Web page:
More than 200,000 foreign students are expected to enrol in Australian education institutions this year, boosting the economy by A$4.12 billion (£1.5 billion).
Onshore university campuses are likely to get more than 100,000 students, with a further 30,000 studying offshore. A decade ago, only 28,000 overseas students studied onshore and 1,500 enrolled externally.
The "sale" of education services to foreign students jumped by almost 11 per cent last year. Figures released this month by the bureau of statistics show that although education remains Australia's third largest service export, after tourism and transportation, it is outpacing the other two service export industries.
This extraordinary expansion looks set to continue following a huge surge in student visa applications from countries across Asia, Europe and Africa. In the last six months of 2001, the number of visas granted to prospective students in mainland China jumped by 66 per cent - to 7,000 - compared with the same period the year before.
According to the immigration department, almost 8,500 mainland Chinese were enrolled at Australian universities last September, an 82 per cent increase in two years. Overall, 18,500 Chinese were studying in universities, schools, technical and English-language colleges that month.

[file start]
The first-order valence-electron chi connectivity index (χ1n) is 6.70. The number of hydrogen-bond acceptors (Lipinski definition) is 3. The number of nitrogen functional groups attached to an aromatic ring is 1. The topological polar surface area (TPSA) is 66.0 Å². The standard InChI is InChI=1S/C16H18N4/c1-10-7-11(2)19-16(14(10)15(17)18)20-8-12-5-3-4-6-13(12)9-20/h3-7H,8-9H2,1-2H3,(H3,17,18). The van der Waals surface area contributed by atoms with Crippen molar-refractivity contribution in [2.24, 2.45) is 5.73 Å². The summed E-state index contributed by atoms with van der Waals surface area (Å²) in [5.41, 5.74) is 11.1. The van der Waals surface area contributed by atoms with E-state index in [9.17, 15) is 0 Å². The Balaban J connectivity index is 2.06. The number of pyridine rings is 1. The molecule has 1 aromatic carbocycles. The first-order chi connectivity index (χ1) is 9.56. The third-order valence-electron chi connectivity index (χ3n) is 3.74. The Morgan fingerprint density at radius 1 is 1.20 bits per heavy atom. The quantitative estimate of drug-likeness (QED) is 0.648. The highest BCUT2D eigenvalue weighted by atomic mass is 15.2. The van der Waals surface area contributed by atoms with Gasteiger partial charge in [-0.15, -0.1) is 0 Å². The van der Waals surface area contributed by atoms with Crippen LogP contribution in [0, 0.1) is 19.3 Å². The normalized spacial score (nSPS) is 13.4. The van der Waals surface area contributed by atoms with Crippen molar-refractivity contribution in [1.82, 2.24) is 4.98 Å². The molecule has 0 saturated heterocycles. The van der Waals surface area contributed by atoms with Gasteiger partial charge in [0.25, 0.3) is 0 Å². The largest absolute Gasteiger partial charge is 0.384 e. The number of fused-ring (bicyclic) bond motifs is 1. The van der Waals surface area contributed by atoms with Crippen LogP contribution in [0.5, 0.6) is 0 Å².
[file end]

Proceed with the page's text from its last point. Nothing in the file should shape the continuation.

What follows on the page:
This year, more than 75,000 Chinese from across Asia are expected to study in Australia.
As well as the traditional source countries of Hong Kong, Singapore and Malaysia, mainland China is now supplying a rapidly growing number of overseas students. Since 1997, the number of mainland Chinese allocated student visas has jumped sixfold and is certain to exceed 20,000 this year. This is about the same as the number coming from Hong Kong and more than double the number from Taiwan.
But the sudden rise in the number of applications has put strains on embassy staff and created long processing delays. At the Australian embassy in Beijing, a spokeswoman said it had been handling up to 15,000 applications a month and the number was continuing to grow.
To cut the time taken to assess applications, visa processing is being transferred to embassy offices in Adelaide.
"It can take up to 18 weeks for applications to be processed. We expect the new system will reduce that time considerably," the spokeswoman said.
"In 1999 4,100 visas were issued to students from the People's Republic of China, while this year we expect to approve 15,000, so there has been a very big increase."
Amendments to visa regulations last July appear to have contributed to the sharply rising number of enrolments.